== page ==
i am tired of being jovial
I wonder what the life of someone who works carrying a sandwich board ad in Moscow is like.
He (let him be a man, though women seem to be just as many in the job) lives in a dinky flat on the very edge of the huge metropolis: twenty minutes by bus from the last tube station. The flat is small and gets quite chilly, but it is all he can afford with the rent so high these days – he was not one of the few people actually born in the city and is forced to settle for what little is available.
The owner is a lady in her fifties who wears brown cardigans, paints her nails red a tad too infrequently, and hardly ever shows up at the place, preferring instead to pick the money up every month somewhere on the metro. All the furniture reeks of a mixture of heavy perfume, cat piss, and age. Most of it is brown, the rest – of an indeterminate colour. Nothing matches, not even things that supposedly once came in a set. This may be for the best.
In the morning the tenant wakes up in a bed of flowered sheets, walks the cold floor to the cold bathroom, switches on the light, and brushes his teeth while staring at his reflection in the mirrored drug cabinet above the sink. Toothpaste water splashes onto the mirror, and his face looks as though there are white blotches on it. Shaving feels like too much of a hassle more often than not; probably, nobody looks at a walking sandwich board’s face anyway.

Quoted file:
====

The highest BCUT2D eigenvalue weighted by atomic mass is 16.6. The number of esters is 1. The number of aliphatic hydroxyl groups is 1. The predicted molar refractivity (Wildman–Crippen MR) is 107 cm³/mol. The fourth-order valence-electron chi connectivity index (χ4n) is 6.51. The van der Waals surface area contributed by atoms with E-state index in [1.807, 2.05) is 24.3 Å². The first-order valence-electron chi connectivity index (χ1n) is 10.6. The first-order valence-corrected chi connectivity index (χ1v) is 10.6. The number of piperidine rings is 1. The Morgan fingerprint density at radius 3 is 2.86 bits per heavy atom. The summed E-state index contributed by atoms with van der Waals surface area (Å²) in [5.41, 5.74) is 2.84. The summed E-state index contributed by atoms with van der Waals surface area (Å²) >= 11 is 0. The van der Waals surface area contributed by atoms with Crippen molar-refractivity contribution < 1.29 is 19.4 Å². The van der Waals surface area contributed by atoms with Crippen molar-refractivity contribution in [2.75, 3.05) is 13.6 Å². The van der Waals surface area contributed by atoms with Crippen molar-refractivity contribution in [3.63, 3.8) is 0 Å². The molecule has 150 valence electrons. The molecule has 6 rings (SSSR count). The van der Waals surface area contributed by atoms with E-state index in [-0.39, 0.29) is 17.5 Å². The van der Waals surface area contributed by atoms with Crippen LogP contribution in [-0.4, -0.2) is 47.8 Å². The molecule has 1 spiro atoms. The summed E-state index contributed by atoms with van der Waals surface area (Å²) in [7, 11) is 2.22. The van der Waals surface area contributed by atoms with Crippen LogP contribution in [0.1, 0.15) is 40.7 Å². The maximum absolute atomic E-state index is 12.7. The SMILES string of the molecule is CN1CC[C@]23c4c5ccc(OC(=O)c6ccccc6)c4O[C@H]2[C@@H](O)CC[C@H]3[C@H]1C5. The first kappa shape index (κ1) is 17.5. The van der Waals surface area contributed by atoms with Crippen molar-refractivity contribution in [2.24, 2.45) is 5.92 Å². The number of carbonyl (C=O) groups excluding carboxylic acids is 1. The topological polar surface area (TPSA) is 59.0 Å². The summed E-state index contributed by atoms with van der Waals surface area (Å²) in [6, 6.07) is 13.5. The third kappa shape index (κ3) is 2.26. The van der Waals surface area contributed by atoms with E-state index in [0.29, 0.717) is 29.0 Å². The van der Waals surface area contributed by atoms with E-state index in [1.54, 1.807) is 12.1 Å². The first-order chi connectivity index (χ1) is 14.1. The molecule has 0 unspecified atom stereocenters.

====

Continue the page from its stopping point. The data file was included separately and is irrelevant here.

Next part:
After a breakfast of salami sandwiches and tea (yesterday’s cold slimy leaves in a teapot which lacks a lid, a handle, and any sort of high tea glamour) he heads out. Though it is quite early, the bus is packed, and then so is the metro carriage. People knock and shove each other, trying to make way for their bags and paperbacks. It takes a while to get to the office, where the board is waiting, stored somewhere with dozens of its siblings. He works his head through it, then adjusts the straps.
Outside, the tourists have not woken up yet, and the working people only look at the ground they’re treading in case of encountering gum, litter, or someone they know but would rather not notice. The day is spent dragging his feet time and time again around the block, or repeating whatever the sandwich board says in a dull hollow voice, pestering the people who come out of the underground crossing. Every flyer he hands out gets thrown into the nearby bin or to the ground, never read, much like the board he is wearing.
When it is time to get home, he is worn out and angry. On the tube back home, he kicks and shoves with a vengeance, and does not get up to offer his place even to the oldest, most frail of grandmas. He does not call anyone; there is nobody to call. He watches tv for a while, eating something from a can, then makes some tea for there to be something stale to drink the next morning, goes to sleep, and dreams of being tired.
Or maybe it is all entirely different.